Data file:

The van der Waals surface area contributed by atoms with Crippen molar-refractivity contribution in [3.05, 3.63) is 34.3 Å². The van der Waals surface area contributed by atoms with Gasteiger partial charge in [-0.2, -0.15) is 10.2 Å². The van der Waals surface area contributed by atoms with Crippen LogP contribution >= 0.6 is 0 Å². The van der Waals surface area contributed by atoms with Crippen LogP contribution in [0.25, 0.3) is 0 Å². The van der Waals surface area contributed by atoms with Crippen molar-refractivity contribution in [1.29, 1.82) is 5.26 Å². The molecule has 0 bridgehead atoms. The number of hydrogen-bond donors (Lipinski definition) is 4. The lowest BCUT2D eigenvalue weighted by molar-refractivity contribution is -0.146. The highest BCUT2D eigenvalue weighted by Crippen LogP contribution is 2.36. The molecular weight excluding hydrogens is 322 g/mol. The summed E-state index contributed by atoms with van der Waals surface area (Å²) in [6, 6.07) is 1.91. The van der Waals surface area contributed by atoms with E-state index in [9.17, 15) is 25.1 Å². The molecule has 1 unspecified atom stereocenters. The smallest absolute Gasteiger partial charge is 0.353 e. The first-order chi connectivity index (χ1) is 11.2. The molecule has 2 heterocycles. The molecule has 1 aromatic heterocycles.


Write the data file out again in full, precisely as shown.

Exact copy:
The van der Waals surface area contributed by atoms with Crippen molar-refractivity contribution in [3.05, 3.63) is 34.3 Å². The van der Waals surface area contributed by atoms with Gasteiger partial charge in [-0.2, -0.15) is 10.2 Å². The van der Waals surface area contributed by atoms with Crippen LogP contribution >= 0.6 is 0 Å². The van der Waals surface area contributed by atoms with Crippen LogP contribution in [0.25, 0.3) is 0 Å². The van der Waals surface area contributed by atoms with Crippen molar-refractivity contribution in [1.29, 1.82) is 5.26 Å². The molecule has 0 bridgehead atoms. The number of hydrogen-bond donors (Lipinski definition) is 4. The lowest BCUT2D eigenvalue weighted by molar-refractivity contribution is -0.146. The highest BCUT2D eigenvalue weighted by Crippen LogP contribution is 2.36. The molecular weight excluding hydrogens is 322 g/mol. The summed E-state index contributed by atoms with van der Waals surface area (Å²) in [6, 6.07) is 1.91. The van der Waals surface area contributed by atoms with E-state index in [9.17, 15) is 25.1 Å². The molecule has 1 unspecified atom stereocenters. The smallest absolute Gasteiger partial charge is 0.353 e. The first-order chi connectivity index (χ1) is 11.2. The molecule has 2 heterocycles. The molecule has 1 aromatic heterocycles.